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Iran could 'reorder' the Middle East: Malloch-Brown

Lifting oil sanctions against Iran could "reorder" the Middle East, bringing to end 30 years of poor relations with the U.S., the former deputy secretary-general of the United Nations (UN) said on Friday.

Mark Malloch-Brown, who currently chairs FTI Consulting for Europe, the Middle East and Africa, said the UN Security Council's interim deal with Iran was the "most promising" development in the Middle East.

"I think there is some progress... I think the U.S. and Iran are beginning to recognize a real strategic interest in trying to push this through," Malloch-Brown told CNBC.

"There is always a caveat: if the U.S. Senate lets them," he said.

The six-month deal, which took effect on Monday, saw Iran agree to limit its nuclear enrichment program in exchange for certain international sanctions being lifted.

The country is still only allowed to sell 1 million barrels per day of crude oil, but if the deal proves successful, a long-term pact could be struck, with all sanctions — including those on oil sales — being lifted.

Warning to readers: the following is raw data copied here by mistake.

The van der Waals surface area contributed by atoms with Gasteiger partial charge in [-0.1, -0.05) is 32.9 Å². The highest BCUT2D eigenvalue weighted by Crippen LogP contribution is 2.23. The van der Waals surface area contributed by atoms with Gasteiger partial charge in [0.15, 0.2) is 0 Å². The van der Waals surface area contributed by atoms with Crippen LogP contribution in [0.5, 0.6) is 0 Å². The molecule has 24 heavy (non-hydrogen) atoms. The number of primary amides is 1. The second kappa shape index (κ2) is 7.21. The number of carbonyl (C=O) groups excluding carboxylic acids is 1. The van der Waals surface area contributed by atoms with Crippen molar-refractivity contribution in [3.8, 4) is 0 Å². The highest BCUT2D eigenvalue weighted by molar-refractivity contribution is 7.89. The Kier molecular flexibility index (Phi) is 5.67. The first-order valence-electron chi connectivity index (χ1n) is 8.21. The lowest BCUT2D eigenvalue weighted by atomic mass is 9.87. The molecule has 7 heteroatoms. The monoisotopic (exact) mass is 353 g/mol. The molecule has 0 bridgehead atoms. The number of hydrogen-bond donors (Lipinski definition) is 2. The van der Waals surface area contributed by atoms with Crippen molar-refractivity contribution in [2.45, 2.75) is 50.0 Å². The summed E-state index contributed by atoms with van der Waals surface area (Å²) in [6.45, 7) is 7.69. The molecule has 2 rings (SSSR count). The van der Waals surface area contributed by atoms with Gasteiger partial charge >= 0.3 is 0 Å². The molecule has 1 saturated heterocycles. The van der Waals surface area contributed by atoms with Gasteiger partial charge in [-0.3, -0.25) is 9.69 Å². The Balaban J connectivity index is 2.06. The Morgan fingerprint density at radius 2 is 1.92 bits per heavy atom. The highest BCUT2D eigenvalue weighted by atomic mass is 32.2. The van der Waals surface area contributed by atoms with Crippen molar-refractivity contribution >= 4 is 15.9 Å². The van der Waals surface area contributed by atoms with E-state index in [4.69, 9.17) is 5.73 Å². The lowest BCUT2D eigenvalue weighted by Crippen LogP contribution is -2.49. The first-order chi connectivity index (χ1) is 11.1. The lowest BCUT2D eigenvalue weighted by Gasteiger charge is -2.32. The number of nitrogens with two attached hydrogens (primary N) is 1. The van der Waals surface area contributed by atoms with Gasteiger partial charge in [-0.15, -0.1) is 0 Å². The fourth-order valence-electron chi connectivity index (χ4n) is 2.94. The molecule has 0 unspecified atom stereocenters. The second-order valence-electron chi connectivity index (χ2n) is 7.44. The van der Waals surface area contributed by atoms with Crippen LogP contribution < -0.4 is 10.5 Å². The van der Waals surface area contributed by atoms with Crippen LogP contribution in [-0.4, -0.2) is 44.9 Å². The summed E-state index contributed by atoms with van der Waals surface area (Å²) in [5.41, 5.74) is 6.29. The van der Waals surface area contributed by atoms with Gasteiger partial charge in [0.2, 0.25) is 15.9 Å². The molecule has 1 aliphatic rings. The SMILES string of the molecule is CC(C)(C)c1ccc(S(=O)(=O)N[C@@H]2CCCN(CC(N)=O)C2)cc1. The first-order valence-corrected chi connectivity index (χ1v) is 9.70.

(Read more: Steady oil market at risk from sabotage, instability)

Malloch-Brown said a warming of relations between the West and Iran could change the face of the Middle East.

"At the extreme end, it might even reorder the Middle East. Traditionally, Iran was a great friend of the U.S. This has been a 20- or 30-year hiatus where it has been very different. But we may see that order of things coming back," he said.

He was less sanguine however about prospects for other Middle Eastern nations, describing Iran's progress as both the "most promising" and the "most improbable".

"We have got a series of very nasty situations in the Middle East," Malloch-Brown said.

"Egypt: the bombs yesterday were just an indication of how unstable and how unresolved the political situation there is. Syria: the negotiators are having huge difficulties making progress on this very violent, very intractable conflict. The Israelis and Palestinians are only talking to each other because U.S. Secretary of State John Kerry insists they do."

(Read more: Israeli PM: Why we cannot do business with Rouhani)

Malloch-Brown spoke to CNBC from the annual World Economic Forum in Davos, Switzerland. He is a specialist in emerging markets and international affairs and was formerly a development specialist at the World Bank, as well as a U.K. government minister.

—By CNBC's Katy Barnato. Follow her on Twitter: @KatyBarnato

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